The aim of this research project was to provide an overview of the beginnings of the Robinson Professors program, and to evaluate the effectiveness of the program with regards to both the university’s development and its fulfillment of Robinson’s wishes. The research included an analysis of a variety of sources which provided input on the positive and negative effects associated with programs of this sort, and gave background on Robinson’s life and intentions for the university. While the program did lead to some unhappiness among existing faculty at the time, which could have led to a decrease in their satisfaction and productivity,1 there were many positive effects that the program had on the university’s development. The positive effects of faculty role model programs that were identified included increased scholarly productivity at the university and satisfaction in the workplace.2 However, administrative oversight and evaluation of faculty mentorship programs may be needed to make the most of such programs.3 It is not clear whether such oversight and evaluation occurred for the Robinson Professors program, and it may have run contrary to the freedoms the professors were promised in their recruitment to the university. Nonetheless, the Robinson Professors program has served as an important and lasting institution at Mason, and has served to increase the scholarly activity, reputation, and educational experience at the university.

            “Bring the people in; the bricks and mortar will follow.”4 Surely this wish of Robinson’s has shown itself to be fulfilled. To this day, George Mason University continues to spread across Northern Virginia and attract exceptional faculty both in and outside of the Robinson Professors program.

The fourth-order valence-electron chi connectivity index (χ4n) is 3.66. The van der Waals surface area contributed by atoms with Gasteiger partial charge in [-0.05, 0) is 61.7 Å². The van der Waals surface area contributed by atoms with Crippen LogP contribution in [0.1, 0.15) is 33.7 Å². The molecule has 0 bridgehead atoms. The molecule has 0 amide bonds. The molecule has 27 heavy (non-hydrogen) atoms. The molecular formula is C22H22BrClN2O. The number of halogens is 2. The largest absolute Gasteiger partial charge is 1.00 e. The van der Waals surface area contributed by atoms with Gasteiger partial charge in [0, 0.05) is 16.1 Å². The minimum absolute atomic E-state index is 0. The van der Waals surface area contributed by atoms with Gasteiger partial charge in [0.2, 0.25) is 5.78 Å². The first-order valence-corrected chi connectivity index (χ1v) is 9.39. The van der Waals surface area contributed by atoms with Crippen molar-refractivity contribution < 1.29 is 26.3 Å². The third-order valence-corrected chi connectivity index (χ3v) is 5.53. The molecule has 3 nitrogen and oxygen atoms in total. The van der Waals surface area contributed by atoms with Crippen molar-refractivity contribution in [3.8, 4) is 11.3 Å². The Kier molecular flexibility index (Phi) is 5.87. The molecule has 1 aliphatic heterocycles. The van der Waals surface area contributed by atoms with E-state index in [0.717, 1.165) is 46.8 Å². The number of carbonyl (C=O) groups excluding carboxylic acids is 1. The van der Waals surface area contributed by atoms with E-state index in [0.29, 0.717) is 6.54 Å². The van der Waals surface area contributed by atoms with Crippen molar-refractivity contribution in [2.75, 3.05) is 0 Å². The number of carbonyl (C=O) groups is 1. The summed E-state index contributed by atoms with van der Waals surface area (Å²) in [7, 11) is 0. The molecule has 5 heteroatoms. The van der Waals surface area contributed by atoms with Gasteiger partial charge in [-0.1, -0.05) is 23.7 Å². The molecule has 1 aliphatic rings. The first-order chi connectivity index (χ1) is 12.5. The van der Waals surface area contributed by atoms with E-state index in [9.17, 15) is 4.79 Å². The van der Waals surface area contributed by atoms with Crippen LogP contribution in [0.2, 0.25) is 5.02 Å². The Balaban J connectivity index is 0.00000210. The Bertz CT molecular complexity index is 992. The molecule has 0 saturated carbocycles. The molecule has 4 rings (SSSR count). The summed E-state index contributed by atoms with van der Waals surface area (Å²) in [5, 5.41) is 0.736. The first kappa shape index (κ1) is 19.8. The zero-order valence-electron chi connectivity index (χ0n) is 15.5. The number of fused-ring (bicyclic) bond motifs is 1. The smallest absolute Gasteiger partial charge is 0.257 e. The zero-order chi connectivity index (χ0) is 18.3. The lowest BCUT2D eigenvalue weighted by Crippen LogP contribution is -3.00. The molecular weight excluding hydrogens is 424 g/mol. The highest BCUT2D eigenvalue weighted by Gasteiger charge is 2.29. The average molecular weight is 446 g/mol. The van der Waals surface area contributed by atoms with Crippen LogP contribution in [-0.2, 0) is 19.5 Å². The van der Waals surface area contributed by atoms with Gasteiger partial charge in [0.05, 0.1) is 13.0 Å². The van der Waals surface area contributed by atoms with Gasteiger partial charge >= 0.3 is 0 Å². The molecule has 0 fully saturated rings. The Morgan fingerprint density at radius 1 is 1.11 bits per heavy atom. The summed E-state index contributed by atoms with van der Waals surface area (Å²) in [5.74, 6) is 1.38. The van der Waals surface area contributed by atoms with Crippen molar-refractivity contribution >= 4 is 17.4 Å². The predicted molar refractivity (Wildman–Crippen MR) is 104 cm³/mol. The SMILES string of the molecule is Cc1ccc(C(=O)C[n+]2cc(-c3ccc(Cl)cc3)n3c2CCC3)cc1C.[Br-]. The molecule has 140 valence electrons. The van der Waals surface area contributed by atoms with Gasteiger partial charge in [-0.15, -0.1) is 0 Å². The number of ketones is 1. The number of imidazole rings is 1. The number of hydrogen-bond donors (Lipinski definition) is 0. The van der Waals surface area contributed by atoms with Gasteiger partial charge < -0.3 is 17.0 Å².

[1] Jeffrey Pfeffer and Nancy Langton. “The Effect of Wage Dispersion on Satisfaction, Productivity, and Working Collaboratively: Evidence from College and University Faculty.” Administrative Science Quarterly 38, no. 3 (September 1, 1993): 382–407.
[2] Inge Weijden et al. “How Do Young Tenured Professors Benefit from a Mentor? Effects on Management, Motivation and Performance.” Higher Education 69, no. 2 (February 2015): 275–287.
[3] Lisa Ehrich, Brian Hansford, and Lee Tennent. “Formal Mentoring Programs in Education and Other Professions: A Review of the Literature.” Educational Administration Quarterly 40, no. 4 (October 2004): 518–540.
[4] George W. Johnson, interview by Helen Ackerman and Katja Hering, May 26, 2005, interview Part I, recording, George Mason University Oral History Project collection, Collection #R0095, Special Collections Research Center, George Mason University.